A recent report published by the National Institute for Criminal Justice Reform shines a spotlight on the tremendous cost of gun violence in Stockton, California. Researchers found that each fatal shooting in Stockton costs taxpayers $2.5 million, a burden that includes the cost of crime scene response, criminal justice expenses, incarceration, victim support, and lost tax revenue.
The report also found that if Stockton could reduce its gun violence rate by just 20%, the government would save an estimated $50 million a year, emphasizing the enormous return on investment that can be generated from even moderate reductions in gun violence.
The state of California is investing $30 million in evidence-based violence intervention programs through the California Violence Intervention and Prevention Program (CalVIP) in 2020—an unprecedented level of investment for the state, and one that is sure to positively influence the lives of many of California’s most underserved residents. When we take into account the fact that gun violence costs California taxpayers $1.4 billion a year, an investment of $30 million seems like a drop in the bucket, but is likely to make an impact in some of California’s most impacted communities, including Stockton.
By investing consistently in programs that have been proven to reduce community violence, state governments can save lives while also saving taxpayer dollars.
Beyond the Bottom Line
When we talk about homicide trends, we inevitably rely on numbers to tell a story. We look at individuals as a group, quantified, and draw conclusions about whether homicides are increasing or decreasing, and what a city did or didn’t do.
“Gun violence is very personal for me, but you shouldn’t have to have directly lost people to care about this issue.” – Stockton Mayor Michael Tubbs
These numbers are necessary and important, but it’s equally important to remember that behind each statistic is a human being. When we talk about homicide trends or funding patterns, we should never lose sight of the many human lives that are lost or forever altered by the trajectory of a bullet.
California Cities Pave the Way Forward
One of the newest recipients of grants from the revamped CalVIP program, Stockton experienced a 40% drop in homicides in 2018. From 2016 to 2018, cities that received CalVIP grant funding had reductions in homicide that were nearly three times greater than localities that did not receive this funding.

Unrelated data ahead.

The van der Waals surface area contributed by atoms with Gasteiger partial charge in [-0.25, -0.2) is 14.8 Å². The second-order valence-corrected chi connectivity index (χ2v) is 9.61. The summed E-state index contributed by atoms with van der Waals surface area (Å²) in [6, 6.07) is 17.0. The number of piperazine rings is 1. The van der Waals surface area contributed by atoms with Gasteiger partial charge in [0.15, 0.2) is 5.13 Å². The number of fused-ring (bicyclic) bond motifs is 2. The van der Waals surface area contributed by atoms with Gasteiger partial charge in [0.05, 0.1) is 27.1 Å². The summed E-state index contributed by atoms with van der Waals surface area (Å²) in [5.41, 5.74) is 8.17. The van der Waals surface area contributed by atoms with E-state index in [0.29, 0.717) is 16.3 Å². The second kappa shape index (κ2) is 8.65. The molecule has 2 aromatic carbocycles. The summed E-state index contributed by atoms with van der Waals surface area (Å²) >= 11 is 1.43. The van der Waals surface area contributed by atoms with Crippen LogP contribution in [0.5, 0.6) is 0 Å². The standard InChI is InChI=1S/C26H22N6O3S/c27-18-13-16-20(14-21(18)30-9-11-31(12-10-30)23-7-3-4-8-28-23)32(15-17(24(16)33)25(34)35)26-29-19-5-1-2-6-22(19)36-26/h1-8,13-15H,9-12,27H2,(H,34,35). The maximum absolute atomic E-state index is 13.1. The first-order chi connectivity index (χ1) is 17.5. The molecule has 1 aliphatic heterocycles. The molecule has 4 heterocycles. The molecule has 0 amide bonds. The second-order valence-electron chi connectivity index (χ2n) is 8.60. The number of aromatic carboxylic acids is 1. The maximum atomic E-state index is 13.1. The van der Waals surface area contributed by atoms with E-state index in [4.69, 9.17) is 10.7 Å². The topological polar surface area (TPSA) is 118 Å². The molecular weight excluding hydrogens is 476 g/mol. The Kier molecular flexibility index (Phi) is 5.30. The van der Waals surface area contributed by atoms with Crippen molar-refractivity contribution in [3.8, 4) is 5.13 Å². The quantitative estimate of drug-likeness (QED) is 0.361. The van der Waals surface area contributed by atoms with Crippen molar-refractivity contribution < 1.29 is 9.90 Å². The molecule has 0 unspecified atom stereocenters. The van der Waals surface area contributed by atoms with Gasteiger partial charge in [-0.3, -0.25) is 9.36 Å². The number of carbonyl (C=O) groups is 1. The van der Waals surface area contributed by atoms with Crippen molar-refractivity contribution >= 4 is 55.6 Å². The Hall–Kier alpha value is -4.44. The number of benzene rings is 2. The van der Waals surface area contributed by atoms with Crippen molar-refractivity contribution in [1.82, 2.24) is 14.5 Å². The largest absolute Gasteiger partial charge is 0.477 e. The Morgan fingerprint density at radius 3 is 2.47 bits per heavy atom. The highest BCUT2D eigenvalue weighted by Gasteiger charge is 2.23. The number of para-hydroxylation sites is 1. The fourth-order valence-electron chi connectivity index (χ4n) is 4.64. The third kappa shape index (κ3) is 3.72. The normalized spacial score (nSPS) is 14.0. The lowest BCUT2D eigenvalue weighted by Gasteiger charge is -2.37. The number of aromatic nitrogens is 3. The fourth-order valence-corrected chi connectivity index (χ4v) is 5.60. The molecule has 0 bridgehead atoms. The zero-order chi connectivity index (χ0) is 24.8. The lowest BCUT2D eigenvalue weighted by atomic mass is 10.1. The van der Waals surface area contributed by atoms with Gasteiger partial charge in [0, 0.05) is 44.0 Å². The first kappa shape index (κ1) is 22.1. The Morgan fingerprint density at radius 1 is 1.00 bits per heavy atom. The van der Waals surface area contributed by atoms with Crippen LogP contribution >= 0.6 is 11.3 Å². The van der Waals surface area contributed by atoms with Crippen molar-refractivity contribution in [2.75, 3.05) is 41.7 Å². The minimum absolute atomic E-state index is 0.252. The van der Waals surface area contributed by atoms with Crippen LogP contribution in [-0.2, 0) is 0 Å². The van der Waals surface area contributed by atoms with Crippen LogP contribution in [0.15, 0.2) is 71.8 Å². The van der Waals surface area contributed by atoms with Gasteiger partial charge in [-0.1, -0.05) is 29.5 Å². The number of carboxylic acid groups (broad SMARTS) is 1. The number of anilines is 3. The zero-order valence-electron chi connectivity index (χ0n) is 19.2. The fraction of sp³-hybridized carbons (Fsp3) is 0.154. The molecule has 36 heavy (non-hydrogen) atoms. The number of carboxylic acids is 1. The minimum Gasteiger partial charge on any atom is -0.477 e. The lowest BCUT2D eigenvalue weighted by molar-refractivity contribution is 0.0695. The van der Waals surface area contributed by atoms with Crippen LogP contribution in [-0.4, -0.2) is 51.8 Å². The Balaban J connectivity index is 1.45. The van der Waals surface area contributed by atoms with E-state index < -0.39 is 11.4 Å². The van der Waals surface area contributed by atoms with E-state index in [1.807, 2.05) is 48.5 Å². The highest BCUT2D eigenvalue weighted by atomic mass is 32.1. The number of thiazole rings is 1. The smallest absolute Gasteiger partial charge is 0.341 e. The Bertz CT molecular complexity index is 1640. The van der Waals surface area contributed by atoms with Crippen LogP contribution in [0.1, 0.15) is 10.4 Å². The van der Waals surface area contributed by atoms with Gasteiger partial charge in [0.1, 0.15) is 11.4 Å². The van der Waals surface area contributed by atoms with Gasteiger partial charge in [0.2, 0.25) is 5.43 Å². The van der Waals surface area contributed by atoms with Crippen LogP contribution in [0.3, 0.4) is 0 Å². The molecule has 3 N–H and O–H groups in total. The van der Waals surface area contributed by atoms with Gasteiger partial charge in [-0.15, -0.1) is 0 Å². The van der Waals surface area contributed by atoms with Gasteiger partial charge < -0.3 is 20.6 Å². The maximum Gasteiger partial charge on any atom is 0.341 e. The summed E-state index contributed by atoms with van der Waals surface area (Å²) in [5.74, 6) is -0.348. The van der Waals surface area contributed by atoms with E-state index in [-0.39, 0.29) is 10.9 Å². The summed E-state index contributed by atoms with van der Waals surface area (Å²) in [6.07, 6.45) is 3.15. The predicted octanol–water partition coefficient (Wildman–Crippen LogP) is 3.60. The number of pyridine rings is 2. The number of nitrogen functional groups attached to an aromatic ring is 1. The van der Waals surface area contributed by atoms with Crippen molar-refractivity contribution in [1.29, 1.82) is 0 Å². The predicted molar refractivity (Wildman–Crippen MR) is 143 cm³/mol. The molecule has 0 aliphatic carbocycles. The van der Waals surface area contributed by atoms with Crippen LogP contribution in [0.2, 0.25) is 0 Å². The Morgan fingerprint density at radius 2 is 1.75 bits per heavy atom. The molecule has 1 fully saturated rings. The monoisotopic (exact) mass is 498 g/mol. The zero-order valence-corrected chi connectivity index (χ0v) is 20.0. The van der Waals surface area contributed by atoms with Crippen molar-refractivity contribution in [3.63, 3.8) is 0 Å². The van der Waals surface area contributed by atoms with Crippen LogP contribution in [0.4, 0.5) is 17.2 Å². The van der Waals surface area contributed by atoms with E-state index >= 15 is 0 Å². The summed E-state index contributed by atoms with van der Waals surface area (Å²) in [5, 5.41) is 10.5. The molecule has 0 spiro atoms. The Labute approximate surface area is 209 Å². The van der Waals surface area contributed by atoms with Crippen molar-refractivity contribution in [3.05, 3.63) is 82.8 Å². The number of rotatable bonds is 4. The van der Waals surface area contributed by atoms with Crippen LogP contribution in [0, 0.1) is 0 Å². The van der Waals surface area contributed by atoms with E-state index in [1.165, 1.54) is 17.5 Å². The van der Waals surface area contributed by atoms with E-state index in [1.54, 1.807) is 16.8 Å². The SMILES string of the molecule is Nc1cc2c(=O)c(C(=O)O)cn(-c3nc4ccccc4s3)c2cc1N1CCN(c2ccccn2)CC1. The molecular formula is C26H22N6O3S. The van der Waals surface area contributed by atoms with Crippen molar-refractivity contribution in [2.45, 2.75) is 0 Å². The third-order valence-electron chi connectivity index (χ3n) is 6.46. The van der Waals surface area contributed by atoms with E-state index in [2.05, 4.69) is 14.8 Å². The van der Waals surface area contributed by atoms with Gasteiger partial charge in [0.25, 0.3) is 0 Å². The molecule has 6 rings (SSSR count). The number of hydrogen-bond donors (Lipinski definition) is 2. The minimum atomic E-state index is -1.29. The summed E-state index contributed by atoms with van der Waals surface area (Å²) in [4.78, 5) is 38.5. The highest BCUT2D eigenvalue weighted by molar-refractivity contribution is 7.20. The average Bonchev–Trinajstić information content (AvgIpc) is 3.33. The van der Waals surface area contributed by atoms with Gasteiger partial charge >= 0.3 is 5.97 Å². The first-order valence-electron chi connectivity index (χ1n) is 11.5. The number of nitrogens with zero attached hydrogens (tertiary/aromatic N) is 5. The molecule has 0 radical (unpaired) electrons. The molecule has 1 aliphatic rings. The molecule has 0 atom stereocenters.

By investing in programs that target the small number of individuals at highest risk of perpetrating violence, Stockton and other cities in California, like Oakland and Richmond, have demonstrated that significant progress can be made in a short amount of time.
In April 2019, Giffords Law Center released A Case Study in Hope: Lessons from Oakland’s Remarkable Reduction in Gun Violence, chronicling Oakland’s remarkable 50% reduction in homicides and nonfatal shootings over the course of six years. By refocusing police resources on the most serious violence and targeting outreach and social services to residents most at risk, Oakland has made its streets safer.
To maintain this critical, lifesaving progress, we must continue to fund these programs at consistent levels. As Case Study in Hope demonstrated, when programs are funded in fits and starts, hard-fought progress is jeopardized and the lives of a city’s most vulnerable residents are endangered.
“If [this funding] goes away, then what happens to hundreds of men and women who…feel like they’ve been forgotten?” – Oakland community service provider
Other states, including Massachusetts and New York, have set inspiring examples for what can be accomplished when community-based programs are robustly funded. After a decade of investments and progress, black boys and men below the age of 30 are now about half as likely to be victims of homicide in Massachusetts and New York compared to California.
Promising efforts at the federal level include the Break the Cycle of Violence Act introduced by Senator Cory Booker in October, which would allocate $900 to community-based violence intervention programs through a competitive grant program.
The National Institute for Criminal Justice Reform’s new report helps us better understand the huge economic cost of gun violence and the pressing need to champion efforts that have been proven to reduce violence in cities across the country. At the end of the day, investing in community-based violence intervention programs is about so much more than saving money: It’s about saving lives.